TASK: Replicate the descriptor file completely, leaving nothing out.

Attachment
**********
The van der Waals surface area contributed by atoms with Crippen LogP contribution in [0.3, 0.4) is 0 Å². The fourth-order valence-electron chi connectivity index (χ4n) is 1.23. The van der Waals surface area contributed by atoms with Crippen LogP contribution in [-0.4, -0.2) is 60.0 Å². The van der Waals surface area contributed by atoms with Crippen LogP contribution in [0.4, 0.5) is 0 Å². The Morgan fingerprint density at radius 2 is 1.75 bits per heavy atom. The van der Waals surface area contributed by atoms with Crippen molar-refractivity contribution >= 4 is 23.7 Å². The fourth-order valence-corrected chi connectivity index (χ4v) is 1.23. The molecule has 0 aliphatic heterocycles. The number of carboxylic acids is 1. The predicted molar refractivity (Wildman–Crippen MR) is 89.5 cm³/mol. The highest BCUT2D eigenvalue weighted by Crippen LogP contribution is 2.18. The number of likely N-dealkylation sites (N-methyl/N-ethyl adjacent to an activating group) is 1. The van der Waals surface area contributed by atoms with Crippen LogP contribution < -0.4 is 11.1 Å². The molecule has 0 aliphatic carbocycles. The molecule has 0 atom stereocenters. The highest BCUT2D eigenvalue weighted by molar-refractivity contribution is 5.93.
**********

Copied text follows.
The van der Waals surface area contributed by atoms with Crippen LogP contribution in [0.3, 0.4) is 0 Å². The fourth-order valence-electron chi connectivity index (χ4n) is 1.23. The van der Waals surface area contributed by atoms with Crippen LogP contribution in [-0.4, -0.2) is 60.0 Å². The van der Waals surface area contributed by atoms with Crippen LogP contribution in [0.4, 0.5) is 0 Å². The Morgan fingerprint density at radius 2 is 1.75 bits per heavy atom. The van der Waals surface area contributed by atoms with Crippen molar-refractivity contribution >= 4 is 23.7 Å². The fourth-order valence-corrected chi connectivity index (χ4v) is 1.23. The molecule has 0 aliphatic heterocycles. The number of carboxylic acids is 1. The predicted molar refractivity (Wildman–Crippen MR) is 89.5 cm³/mol. The highest BCUT2D eigenvalue weighted by Crippen LogP contribution is 2.18. The number of likely N-dealkylation sites (N-methyl/N-ethyl adjacent to an activating group) is 1. The van der Waals surface area contributed by atoms with Crippen LogP contribution < -0.4 is 11.1 Å². The molecule has 0 aliphatic carbocycles. The molecule has 0 atom stereocenters. The highest BCUT2D eigenvalue weighted by molar-refractivity contribution is 5.93.